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Satellite remote sensing of trace gases and isotopic composition of the atmosphere

Speaker: Christopher Beale, Postdoctoral Research Associate
Series: EEWR Brown Bag Seminars
Location: Engineering Quad E225
Date/Time: Friday, April 26, 2019, 12:00:00 p.m. - 01:00:00 p.m.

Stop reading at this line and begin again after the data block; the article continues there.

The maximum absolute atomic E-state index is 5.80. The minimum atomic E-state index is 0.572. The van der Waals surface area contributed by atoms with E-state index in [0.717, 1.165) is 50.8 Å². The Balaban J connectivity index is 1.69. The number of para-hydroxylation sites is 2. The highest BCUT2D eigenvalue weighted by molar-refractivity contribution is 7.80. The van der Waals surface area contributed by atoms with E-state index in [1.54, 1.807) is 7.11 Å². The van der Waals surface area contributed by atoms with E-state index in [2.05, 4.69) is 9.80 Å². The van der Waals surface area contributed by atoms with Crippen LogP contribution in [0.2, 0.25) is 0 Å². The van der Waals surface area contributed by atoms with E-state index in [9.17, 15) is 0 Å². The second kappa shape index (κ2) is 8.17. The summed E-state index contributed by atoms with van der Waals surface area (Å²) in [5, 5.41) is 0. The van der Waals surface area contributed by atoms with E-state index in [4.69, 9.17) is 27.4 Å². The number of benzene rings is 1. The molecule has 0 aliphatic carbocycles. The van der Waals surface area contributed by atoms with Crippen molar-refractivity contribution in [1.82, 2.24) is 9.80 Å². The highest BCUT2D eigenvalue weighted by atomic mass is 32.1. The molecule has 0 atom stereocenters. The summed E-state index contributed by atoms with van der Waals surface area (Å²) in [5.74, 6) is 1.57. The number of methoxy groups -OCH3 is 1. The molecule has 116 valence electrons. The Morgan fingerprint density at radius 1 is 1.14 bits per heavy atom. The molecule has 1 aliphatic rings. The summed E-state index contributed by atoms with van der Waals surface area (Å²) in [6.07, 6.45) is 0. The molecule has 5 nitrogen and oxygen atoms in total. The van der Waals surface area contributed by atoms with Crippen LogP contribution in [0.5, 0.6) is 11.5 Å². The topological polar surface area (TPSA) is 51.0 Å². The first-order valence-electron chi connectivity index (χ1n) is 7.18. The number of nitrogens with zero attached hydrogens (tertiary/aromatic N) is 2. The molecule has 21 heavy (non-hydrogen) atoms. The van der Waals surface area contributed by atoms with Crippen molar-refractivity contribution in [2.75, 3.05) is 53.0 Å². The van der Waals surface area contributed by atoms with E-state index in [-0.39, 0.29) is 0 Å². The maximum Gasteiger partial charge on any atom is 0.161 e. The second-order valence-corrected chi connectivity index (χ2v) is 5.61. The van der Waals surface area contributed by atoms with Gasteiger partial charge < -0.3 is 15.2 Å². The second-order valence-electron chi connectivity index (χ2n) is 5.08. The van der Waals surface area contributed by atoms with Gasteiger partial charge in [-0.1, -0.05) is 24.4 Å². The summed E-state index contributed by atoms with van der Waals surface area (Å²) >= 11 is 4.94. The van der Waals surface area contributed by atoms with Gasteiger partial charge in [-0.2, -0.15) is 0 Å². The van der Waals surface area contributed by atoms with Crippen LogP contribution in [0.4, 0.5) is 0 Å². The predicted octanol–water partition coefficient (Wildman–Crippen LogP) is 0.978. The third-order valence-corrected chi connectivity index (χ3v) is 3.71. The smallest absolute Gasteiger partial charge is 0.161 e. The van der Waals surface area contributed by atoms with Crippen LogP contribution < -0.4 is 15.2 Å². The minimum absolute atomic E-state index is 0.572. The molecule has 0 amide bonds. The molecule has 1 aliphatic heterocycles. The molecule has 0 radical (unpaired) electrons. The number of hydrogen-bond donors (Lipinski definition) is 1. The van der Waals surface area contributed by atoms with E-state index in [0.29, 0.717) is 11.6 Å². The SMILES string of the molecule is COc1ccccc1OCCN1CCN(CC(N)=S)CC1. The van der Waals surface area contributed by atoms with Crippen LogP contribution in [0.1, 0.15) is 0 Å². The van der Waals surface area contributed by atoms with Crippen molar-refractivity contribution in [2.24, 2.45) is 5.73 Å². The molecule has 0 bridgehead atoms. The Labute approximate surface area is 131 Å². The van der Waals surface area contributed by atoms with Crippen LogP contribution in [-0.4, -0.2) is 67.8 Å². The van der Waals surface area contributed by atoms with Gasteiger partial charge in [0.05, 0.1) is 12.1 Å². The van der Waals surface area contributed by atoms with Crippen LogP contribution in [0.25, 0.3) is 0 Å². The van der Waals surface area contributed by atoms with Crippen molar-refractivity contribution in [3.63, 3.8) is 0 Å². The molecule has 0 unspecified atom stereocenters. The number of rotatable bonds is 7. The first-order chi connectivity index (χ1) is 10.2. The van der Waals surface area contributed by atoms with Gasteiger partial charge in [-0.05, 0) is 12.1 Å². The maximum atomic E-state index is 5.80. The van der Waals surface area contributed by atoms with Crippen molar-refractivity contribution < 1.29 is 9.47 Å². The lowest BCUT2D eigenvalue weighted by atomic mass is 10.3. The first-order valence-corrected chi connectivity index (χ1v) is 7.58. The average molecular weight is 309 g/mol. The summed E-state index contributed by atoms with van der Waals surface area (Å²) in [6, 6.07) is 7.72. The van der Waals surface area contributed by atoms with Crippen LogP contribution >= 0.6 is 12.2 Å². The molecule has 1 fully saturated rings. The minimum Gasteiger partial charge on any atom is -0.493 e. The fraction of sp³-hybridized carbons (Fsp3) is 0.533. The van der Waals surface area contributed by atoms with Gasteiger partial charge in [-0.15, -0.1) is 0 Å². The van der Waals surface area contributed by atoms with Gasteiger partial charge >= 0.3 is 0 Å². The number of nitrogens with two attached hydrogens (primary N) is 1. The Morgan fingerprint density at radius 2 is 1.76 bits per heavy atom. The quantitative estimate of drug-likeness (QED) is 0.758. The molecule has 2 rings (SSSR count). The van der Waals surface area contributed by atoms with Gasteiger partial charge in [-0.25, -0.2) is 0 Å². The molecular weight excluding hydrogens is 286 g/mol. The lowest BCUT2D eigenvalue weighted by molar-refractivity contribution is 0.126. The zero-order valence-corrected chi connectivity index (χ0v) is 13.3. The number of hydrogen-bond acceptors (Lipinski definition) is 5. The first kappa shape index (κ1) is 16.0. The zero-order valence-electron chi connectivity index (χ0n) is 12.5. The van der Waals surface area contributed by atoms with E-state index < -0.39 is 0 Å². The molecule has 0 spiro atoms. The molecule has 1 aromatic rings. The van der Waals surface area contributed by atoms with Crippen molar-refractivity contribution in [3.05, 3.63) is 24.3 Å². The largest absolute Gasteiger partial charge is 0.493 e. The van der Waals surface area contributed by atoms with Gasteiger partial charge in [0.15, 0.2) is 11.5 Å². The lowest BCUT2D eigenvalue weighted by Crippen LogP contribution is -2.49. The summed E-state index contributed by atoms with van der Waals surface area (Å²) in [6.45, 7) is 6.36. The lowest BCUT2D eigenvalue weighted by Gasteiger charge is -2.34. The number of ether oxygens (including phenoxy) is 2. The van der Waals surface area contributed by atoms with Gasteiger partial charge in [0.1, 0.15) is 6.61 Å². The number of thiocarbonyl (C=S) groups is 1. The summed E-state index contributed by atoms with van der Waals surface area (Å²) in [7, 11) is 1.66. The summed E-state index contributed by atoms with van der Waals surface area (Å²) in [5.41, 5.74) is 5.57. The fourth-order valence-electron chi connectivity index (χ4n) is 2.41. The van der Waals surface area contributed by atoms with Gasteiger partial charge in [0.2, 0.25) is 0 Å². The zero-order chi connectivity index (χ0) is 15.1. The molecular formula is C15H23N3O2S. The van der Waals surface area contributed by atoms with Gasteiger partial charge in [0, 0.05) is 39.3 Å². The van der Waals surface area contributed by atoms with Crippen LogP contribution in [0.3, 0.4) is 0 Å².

Christopher BealeSatellite platforms provide measurements on a spatial scale beyond the capability of in situ, aircraft or ground-based instruments. Remote sensing from space-borne instruments can be used to measure a number of important factors affecting the Earth system, including the molecular composition of the atmosphere. The Atmospheric Chemistry Experiment (ACE, also known as SCISAT) is a Canadian satellite making measurements of a number of trace gases from a satellite in low earth orbit. The high orbital inclination (74°) allows near  global coverage. The primary instrument is a high-resolution Fourier Transform Spectrometer (FTS) operating in the infrared, with the solar-occultation view of the instrument providing a vertical distribution of gases. ACE is also able to make measurements of the different isotopologues of a number of trace gases. Results from the first analyses of the ACE-measured isotopic distribution of methane and carbon monoxide over the whole Earth will be presented. The observed measurements have been compared to results from the Whole Atmosphere Community Climate  Model (WACCM). These results give significant insight to the chemistry and dynamics of the atmosphere and also provide information used to improve the retrieval process. Also presented are measurements of ammonia NH3 column densities over the Indian subcontinent region from the Infrared Atmospheric Sounding Interferometer (IASI). The maps obtained from satellite observations and improved model input parameters provide better estimation of the NH3 emission sources for more accurate predictions of air quality and climate in this region.